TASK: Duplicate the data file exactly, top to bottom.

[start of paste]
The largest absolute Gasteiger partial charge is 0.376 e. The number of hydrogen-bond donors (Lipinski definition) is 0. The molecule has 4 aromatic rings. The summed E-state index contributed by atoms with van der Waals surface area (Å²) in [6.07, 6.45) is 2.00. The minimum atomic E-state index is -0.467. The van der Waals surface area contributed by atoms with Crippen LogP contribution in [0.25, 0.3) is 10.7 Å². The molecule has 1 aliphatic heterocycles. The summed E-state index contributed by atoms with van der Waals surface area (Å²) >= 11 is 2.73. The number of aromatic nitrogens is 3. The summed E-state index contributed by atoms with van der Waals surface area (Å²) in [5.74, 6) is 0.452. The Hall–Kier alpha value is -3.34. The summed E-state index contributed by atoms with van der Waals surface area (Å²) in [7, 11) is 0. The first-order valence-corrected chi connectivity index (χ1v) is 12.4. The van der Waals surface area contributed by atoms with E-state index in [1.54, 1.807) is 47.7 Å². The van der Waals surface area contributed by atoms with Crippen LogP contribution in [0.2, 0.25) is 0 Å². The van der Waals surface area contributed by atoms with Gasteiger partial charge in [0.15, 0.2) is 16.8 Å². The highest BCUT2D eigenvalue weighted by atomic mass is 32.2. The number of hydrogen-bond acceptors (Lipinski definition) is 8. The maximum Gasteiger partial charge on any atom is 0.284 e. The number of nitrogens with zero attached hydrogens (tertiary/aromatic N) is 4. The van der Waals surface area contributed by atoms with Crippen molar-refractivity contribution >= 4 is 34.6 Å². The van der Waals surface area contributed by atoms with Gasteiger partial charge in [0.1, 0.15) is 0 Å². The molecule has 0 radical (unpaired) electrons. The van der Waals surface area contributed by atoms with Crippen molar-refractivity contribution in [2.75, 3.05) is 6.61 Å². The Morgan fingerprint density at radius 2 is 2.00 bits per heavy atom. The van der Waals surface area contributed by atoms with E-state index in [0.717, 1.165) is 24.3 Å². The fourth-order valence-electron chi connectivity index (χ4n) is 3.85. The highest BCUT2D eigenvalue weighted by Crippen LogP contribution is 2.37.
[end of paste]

The largest absolute Gasteiger partial charge is 0.376 e. The number of hydrogen-bond donors (Lipinski definition) is 0. The molecule has 4 aromatic rings. The summed E-state index contributed by atoms with van der Waals surface area (Å²) in [6.07, 6.45) is 2.00. The minimum atomic E-state index is -0.467. The van der Waals surface area contributed by atoms with Crippen LogP contribution in [0.25, 0.3) is 10.7 Å². The molecule has 1 aliphatic heterocycles. The summed E-state index contributed by atoms with van der Waals surface area (Å²) >= 11 is 2.73. The number of aromatic nitrogens is 3. The summed E-state index contributed by atoms with van der Waals surface area (Å²) in [5.74, 6) is 0.452. The Hall–Kier alpha value is -3.34. The summed E-state index contributed by atoms with van der Waals surface area (Å²) in [7, 11) is 0. The first-order valence-corrected chi connectivity index (χ1v) is 12.4. The van der Waals surface area contributed by atoms with E-state index in [1.54, 1.807) is 47.7 Å². The van der Waals surface area contributed by atoms with Crippen LogP contribution in [0.2, 0.25) is 0 Å². The van der Waals surface area contributed by atoms with Gasteiger partial charge in [0.15, 0.2) is 16.8 Å². The highest BCUT2D eigenvalue weighted by atomic mass is 32.2. The number of hydrogen-bond acceptors (Lipinski definition) is 8. The maximum Gasteiger partial charge on any atom is 0.284 e. The number of nitrogens with zero attached hydrogens (tertiary/aromatic N) is 4. The van der Waals surface area contributed by atoms with Crippen molar-refractivity contribution >= 4 is 34.6 Å². The van der Waals surface area contributed by atoms with Gasteiger partial charge in [0.1, 0.15) is 0 Å². The molecule has 0 radical (unpaired) electrons. The van der Waals surface area contributed by atoms with Crippen molar-refractivity contribution in [2.75, 3.05) is 6.61 Å². The Morgan fingerprint density at radius 2 is 2.00 bits per heavy atom. The van der Waals surface area contributed by atoms with E-state index in [0.717, 1.165) is 24.3 Å². The fourth-order valence-electron chi connectivity index (χ4n) is 3.85. The highest BCUT2D eigenvalue weighted by Crippen LogP contribution is 2.37.